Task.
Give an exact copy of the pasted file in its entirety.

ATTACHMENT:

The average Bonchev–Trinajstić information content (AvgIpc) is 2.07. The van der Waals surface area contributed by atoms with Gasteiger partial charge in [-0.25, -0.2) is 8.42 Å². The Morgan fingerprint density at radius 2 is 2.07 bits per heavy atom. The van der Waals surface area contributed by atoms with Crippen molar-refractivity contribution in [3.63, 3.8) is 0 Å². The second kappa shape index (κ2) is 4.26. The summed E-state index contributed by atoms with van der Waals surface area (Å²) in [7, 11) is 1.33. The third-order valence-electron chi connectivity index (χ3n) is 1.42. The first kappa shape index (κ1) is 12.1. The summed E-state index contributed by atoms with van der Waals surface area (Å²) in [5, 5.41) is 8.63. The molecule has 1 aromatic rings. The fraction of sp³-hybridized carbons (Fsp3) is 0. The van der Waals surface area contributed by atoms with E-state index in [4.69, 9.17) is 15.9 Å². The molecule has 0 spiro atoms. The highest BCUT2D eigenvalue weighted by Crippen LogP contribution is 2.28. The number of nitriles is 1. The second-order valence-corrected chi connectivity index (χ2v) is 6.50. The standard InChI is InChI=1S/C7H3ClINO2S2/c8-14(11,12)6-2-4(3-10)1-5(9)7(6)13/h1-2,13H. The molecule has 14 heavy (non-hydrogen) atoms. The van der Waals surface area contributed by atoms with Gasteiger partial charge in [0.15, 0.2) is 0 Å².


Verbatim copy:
The average Bonchev–Trinajstić information content (AvgIpc) is 2.07. The van der Waals surface area contributed by atoms with Gasteiger partial charge in [-0.25, -0.2) is 8.42 Å². The Morgan fingerprint density at radius 2 is 2.07 bits per heavy atom. The van der Waals surface area contributed by atoms with Crippen molar-refractivity contribution in [3.63, 3.8) is 0 Å². The second kappa shape index (κ2) is 4.26. The summed E-state index contributed by atoms with van der Waals surface area (Å²) in [7, 11) is 1.33. The third-order valence-electron chi connectivity index (χ3n) is 1.42. The first kappa shape index (κ1) is 12.1. The summed E-state index contributed by atoms with van der Waals surface area (Å²) in [5, 5.41) is 8.63. The molecule has 1 aromatic rings. The fraction of sp³-hybridized carbons (Fsp3) is 0. The van der Waals surface area contributed by atoms with E-state index in [4.69, 9.17) is 15.9 Å². The molecule has 0 spiro atoms. The highest BCUT2D eigenvalue weighted by Crippen LogP contribution is 2.28. The number of nitriles is 1. The second-order valence-corrected chi connectivity index (χ2v) is 6.50. The standard InChI is InChI=1S/C7H3ClINO2S2/c8-14(11,12)6-2-4(3-10)1-5(9)7(6)13/h1-2,13H. The molecule has 14 heavy (non-hydrogen) atoms. The van der Waals surface area contributed by atoms with Gasteiger partial charge in [0.15, 0.2) is 0 Å².